Music is a part of the human experience, and part of religious traditions the world over. It is evocative and stirring, and many forms of worship are incomplete without it.
Our title comes from a quote popularly attributed to St. Augustine: “He who sings prays twice.” A little Googling, however, indicates that Augustine didn’t say exactly that. In fact, what he said just doesn’t fit well onto a t-shirt. So we’ll stick with what we have.
Note: This is the rabbit chasing section.
I have to say that this comment sent me on a wild goose chase across the internet searching for what was said. The last time I read this much Augustine was 1994 for a class on City of God.
Here is what I found considering my lack of desire to go to the nearest theological school to search the volumes of text and my non-existent ability to read Latin for myself.
The quote which St. Augustine actually said was:
“For he that singeth praise, not only praiseth, but only praiseth with gladness: he that singeth praise, not only singeth, but also loveth him of whom he singeth. In praise, there is the speaking forth of one confessing; in singing, the affection of one loving.”
(St. Augustine, Commentary on Psalm 73, 1)
Apparently this has been abridged to “He who sings prays twice” over the centuries.
The quote is referenced in the Catechism of the Catholic Church, paragraph 1156:
1156″The musical tradition of the universal Church is a treasure of inestimable value, greater even than that of any other art. The main reason for this pre-eminence is that, as a combination of sacred music and words, it forms a necessary or integral part of solemn liturgy.” The composition and singing of inspired psalms, often accompanied by musical instruments, were already closely linked to the liturgical celebrations of the Old Covenant. The Church continues and develops this tradition: “Address . . . one another in psalms and hymns and spiritual songs, singing and making melody to the Lord with all your heart.” “He who sings prays twice.”21
The corresponding footnote references St. Augustine, En. in Ps. 72, 1: PL 36, 914;. (The reason why the Catechism says Psalm 72 instead of Psalm 73, is because the Catechism is using Psalm numbering from the Septuagint, which fused two of the earlier psalms, meaning the numbering of the later psalms is out of sync with the usual modern listing).
I also found:
“Cantare amantis est” which is variously translated as “Singing is what the lover does,” or “Singing belongs to one who loves,” or “Singing is loving.”
According to one website, the more famous quote is cited as occurring in Sermon 336 as Qui cantat, bis orat.
Now, back on task.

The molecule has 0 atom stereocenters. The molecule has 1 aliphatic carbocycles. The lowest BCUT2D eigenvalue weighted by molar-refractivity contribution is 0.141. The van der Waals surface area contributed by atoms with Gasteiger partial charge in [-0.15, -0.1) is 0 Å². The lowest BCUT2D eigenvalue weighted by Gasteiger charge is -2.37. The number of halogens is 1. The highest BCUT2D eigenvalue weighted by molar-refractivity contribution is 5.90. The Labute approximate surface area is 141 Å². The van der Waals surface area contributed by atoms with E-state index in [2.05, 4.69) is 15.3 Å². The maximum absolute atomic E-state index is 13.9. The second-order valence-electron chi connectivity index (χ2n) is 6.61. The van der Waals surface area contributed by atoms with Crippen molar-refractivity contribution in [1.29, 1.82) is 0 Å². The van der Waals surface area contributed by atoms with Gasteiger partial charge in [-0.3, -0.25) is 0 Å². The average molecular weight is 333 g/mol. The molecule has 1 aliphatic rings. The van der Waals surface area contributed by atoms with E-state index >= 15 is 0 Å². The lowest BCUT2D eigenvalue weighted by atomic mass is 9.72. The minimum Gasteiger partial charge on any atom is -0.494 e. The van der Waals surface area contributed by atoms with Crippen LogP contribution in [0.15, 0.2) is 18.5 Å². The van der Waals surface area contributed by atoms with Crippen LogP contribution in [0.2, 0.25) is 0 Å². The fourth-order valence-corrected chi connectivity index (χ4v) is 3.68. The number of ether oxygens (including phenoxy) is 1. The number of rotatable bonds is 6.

“Singing reduces stress and increases healthy breathing and emotional expression. Singing taps into a deep, age-old power available to all of us. When we find our voice, we find ourselves. Today, sing like you mean it.” And let’s talk about the role music plays in your life and worship.
1) Do you like to sing/listen to others sing? In worship, or on your own (or not at all?)
Music in several forms is present daily. I am very often humming something without even realizing it until someone asks me what song it is. A dear friend noticed that the SportsQueen does it, too.
2) Did you grow up with music in worship, or come to it later in life? Tell us about it, and how that has changed in your experience.
Music has always been a part of worship (and everyday life). I grew up in a church with a very rich music program that started with Kindergartners and went through Adult choir with no gaps. There were choir programs twice a year from 4-6th grades, youth (7-12), and adult choirs. It was not extraordinary for a 20+ piece orchestra to be included with the adult choir. More than once Handel’s Messiah was preformed either before Christmas or Easter. I had no idea how spoiled I was with the extensive music program I took for granted.
3) Some people find worship incomplete without music; others would just as soon not have it. Where do you fall?
Music, music, music!
4) Do you prefer traditional music in worship, or contemporary? That can mean many different things!
I like a lot of different kinds of music in worship (and outside of worship, too). When it comes to kinds of music, I agree with Leonard Bernstein. (I remember watching this live and how profoundly his thoughts about music struck me.)
5) What’s your go-to music … when you need solace or want to express joy? A video/recording will garner bonus points!
My go-to music depends on the circumstance or situation. Here’s one option: (from my camera phone live!)
Here’s another option
but those are not the only ones